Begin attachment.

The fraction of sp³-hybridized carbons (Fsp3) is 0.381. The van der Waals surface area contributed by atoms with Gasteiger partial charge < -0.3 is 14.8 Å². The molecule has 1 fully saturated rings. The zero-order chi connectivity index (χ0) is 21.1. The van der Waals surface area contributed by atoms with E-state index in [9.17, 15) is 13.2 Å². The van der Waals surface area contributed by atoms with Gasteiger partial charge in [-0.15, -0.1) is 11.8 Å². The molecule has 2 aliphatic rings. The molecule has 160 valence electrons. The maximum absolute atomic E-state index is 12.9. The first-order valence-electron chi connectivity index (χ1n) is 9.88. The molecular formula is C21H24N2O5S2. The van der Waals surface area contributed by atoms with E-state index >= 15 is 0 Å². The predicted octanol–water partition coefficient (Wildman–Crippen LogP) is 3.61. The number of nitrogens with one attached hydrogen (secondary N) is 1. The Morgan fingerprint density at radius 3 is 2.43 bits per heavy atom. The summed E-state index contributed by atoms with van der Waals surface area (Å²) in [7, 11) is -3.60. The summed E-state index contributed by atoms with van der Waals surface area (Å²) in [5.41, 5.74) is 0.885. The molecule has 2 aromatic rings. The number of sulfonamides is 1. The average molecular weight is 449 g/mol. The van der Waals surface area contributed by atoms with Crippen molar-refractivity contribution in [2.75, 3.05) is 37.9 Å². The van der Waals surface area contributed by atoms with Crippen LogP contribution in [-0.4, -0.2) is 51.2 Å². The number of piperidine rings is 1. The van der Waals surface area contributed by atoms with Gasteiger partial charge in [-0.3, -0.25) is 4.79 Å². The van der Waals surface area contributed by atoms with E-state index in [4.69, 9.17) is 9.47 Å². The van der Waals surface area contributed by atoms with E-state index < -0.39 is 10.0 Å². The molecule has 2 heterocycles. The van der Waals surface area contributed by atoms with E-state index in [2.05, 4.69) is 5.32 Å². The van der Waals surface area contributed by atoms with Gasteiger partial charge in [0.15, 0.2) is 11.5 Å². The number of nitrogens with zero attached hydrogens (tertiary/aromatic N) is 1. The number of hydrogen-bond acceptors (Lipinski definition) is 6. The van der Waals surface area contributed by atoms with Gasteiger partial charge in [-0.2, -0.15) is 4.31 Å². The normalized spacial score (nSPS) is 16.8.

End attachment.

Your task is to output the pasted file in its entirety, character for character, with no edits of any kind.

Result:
The fraction of sp³-hybridized carbons (Fsp3) is 0.381. The van der Waals surface area contributed by atoms with Gasteiger partial charge < -0.3 is 14.8 Å². The molecule has 1 fully saturated rings. The zero-order chi connectivity index (χ0) is 21.1. The van der Waals surface area contributed by atoms with E-state index in [9.17, 15) is 13.2 Å². The van der Waals surface area contributed by atoms with Gasteiger partial charge in [-0.15, -0.1) is 11.8 Å². The molecule has 2 aliphatic rings. The molecule has 160 valence electrons. The maximum absolute atomic E-state index is 12.9. The first-order valence-electron chi connectivity index (χ1n) is 9.88. The molecular formula is C21H24N2O5S2. The van der Waals surface area contributed by atoms with E-state index >= 15 is 0 Å². The predicted octanol–water partition coefficient (Wildman–Crippen LogP) is 3.61. The number of nitrogens with one attached hydrogen (secondary N) is 1. The Morgan fingerprint density at radius 3 is 2.43 bits per heavy atom. The summed E-state index contributed by atoms with van der Waals surface area (Å²) in [7, 11) is -3.60. The summed E-state index contributed by atoms with van der Waals surface area (Å²) in [5.41, 5.74) is 0.885. The molecule has 2 aromatic rings. The number of sulfonamides is 1. The average molecular weight is 449 g/mol. The van der Waals surface area contributed by atoms with Crippen molar-refractivity contribution in [2.75, 3.05) is 37.9 Å². The van der Waals surface area contributed by atoms with Crippen LogP contribution in [-0.4, -0.2) is 51.2 Å². The number of piperidine rings is 1. The van der Waals surface area contributed by atoms with Gasteiger partial charge in [-0.3, -0.25) is 4.79 Å². The van der Waals surface area contributed by atoms with E-state index in [4.69, 9.17) is 9.47 Å². The van der Waals surface area contributed by atoms with E-state index < -0.39 is 10.0 Å². The molecule has 2 heterocycles. The van der Waals surface area contributed by atoms with E-state index in [2.05, 4.69) is 5.32 Å². The van der Waals surface area contributed by atoms with Gasteiger partial charge in [0.15, 0.2) is 11.5 Å². The number of nitrogens with zero attached hydrogens (tertiary/aromatic N) is 1. The number of hydrogen-bond acceptors (Lipinski definition) is 6. The van der Waals surface area contributed by atoms with Gasteiger partial charge in [-0.2, -0.15) is 4.31 Å². The normalized spacial score (nSPS) is 16.8.